8 October 2019 South Africa   v   Canada Kobe Misaki Stadium, Kobe
12 October 2019 New Zealand   v   Italy City of Toyota Stadium, Toyota
13 October 2019 Namibia   v   Canada Kamaishi Recovery Memorial Stadium, Kamaishi

Pool CEdit

Pld W D L TF PF PA +/− BP Pts
  England 0 0 0 0 0 0 0 +0 0 0
  France 0 0 0 0 0 0 0 +0 0 0
  Argentina 0 0 0 0 0 0 0 +0 0 0
  United States 0 0 0 0 0 0 0 +0 0 0
  Tonga 0 0 0 0 0 0 0 +0 0 0
21 September 2019 France   v   Argentina Tokyo Stadium, Chōfu
22 September 2019 England   v   Tonga Sapporo Dome, Sapporo
26 September 2019 England   v   United States Kobe Misaki Stadium, Kobe
28 September 2019 Argentina   v   Tonga Hanazono Rugby Stadium, Higashiōsaka
2 October 2019 France   v   United States Fukuoka Hakatanomori Stadium, Fukuoka
5 October 2019 England   v   Argentina Tokyo Stadium, Chōfu
6 October 2019 France   v   Tonga Kumamoto Stadium, Kumamoto
9 October 2019 Argentina   v   United States Kumagaya Rugby Stadium, Kumagaya
12 October 2019 England   v   France International Stadium Yokohama, Yokohama
13 October 2019 United States   v   Tonga Hanazono Rugby Stadium, Higashiōsaka

Pool DEdit

Pld W D L TF PF PA +/− BP Pts
  Australia 0 0 0 0 0 0 0 +0 0 0
  Wales 0 0 0 0 0 0 0 +0 0 0
  Georgia 0 0 0 0 0 0 0 +0 0 0
  Fiji 0 0 0 0 0 0 0 +0 0 0
  Uruguay 0 0 0 0 0 0 0 +0 0 0
21 September 2019 Australia   v   Fiji Sapporo Dome, Sapporo
23 September 2019 Wales   v   Georgia City of Toyota Stadium, Toyota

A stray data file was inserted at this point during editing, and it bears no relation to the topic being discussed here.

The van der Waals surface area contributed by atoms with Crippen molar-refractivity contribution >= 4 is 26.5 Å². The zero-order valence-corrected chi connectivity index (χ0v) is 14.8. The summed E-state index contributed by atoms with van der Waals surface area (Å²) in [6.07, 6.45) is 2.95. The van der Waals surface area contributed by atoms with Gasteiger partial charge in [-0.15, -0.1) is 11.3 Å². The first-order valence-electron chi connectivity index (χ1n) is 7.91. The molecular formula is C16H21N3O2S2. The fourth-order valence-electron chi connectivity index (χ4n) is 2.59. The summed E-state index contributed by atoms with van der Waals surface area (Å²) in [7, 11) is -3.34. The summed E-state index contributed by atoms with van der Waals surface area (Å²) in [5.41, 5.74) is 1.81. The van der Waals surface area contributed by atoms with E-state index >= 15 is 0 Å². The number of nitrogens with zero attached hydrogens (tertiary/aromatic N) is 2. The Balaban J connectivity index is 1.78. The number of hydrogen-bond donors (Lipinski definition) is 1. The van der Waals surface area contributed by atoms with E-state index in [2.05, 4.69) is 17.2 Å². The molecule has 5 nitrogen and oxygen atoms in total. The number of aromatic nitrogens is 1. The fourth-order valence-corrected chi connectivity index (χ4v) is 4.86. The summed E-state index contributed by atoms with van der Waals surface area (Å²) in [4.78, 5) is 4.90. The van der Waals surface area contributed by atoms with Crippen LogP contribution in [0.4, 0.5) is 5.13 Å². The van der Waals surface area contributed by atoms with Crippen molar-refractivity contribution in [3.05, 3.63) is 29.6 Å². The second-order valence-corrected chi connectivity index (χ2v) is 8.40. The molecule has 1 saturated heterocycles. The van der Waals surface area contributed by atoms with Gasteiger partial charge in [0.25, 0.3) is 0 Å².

25 September 2019 Fiji   v   Uruguay Kamaishi Recovery Memorial Stadium, Kamaishi
29 September 2019 Georgia   v   Uruguay Kumagaya Rugby Stadium, Kumagaya
29 September 2019 Australia   v   Wales Tokyo Stadium, Chōfu
3 October 2019 Georgia   v   Fiji Hanazono Rugby Stadium, Higashiosaka
5 October 2019 Australia   v   Uruguay Oita Stadium, Ōita
9 October 2019 Wales   v   Fiji Oita Stadium, Ōita
11 October 2019 Australia   v   Georgia Shizuoka Stadium Ecopa, Fukuroi
13 October 2019 Wales   v   Uruguay Kumamoto Stadium, Kumamoto

Knockout stageEdit

Winner Pool C
Runner-up Pool D
Winner Pool B
Runner-up Pool A
Winner Pool D
Runner-up Pool C
 Third place
Winner Pool A
Runner-up Pool B


19 October 2019
16:15 JST (UTC+09)
Winner of Pool C v Runner-up of Pool D

19 October 2019
19:15 JST (UTC+09)
Winner of Pool B v Runner-up of Pool A

20 October 2019
16:15 JST (UTC+09)
Winner of Pool D v Runner-up of Pool C

20 October 2019
19:15 JST (UTC+09)
Winner of Pool A v Runner-up of Pool B


26 October 2019
17:00 JST (UTC+09)
Winner of Quarter-final 1 v Winner of Quarter-final 2

27 October 2019
18:00 JST (UTC+09)
Winner of Quarter-final 3 v Winner of Quarter-final 4

Bronze finalEdit

1 November 2019
18:00 JST (UTC+09)
Loser of Semi-final 1 v Loser of Semi-final 2


2 November 2019
18:00 JST (UTC+09)
Winner of Semi-final 1 v Winner of Semi-final 2

Match officialsEdit

World Rugby named the following twelve referees, seven assistant referees, and four television match officials to handle the 48 matches:[15]


For the first time, the domestic rightsholder will not serve as the host broadcaster of the tournament. Instead, International Games Broadcast Services (IGBS), a joint venture between Host Broadcast Services (HBS) and IMG, will handle production of the footage distributed to rightsholders. IGBS will utilize production resources from traditional rugby nations such as Australia, France, New Zealand, South Africa, and the United Kingdom. Japanese broadcaster NHK plans to originate coverage of selected games in 8K resolution, using a combination of nine 8K cameras and upconverted 4K resolution footage from IGBS. The International Broadcast Centre will be located outside Tokyo Stadium.[16][17]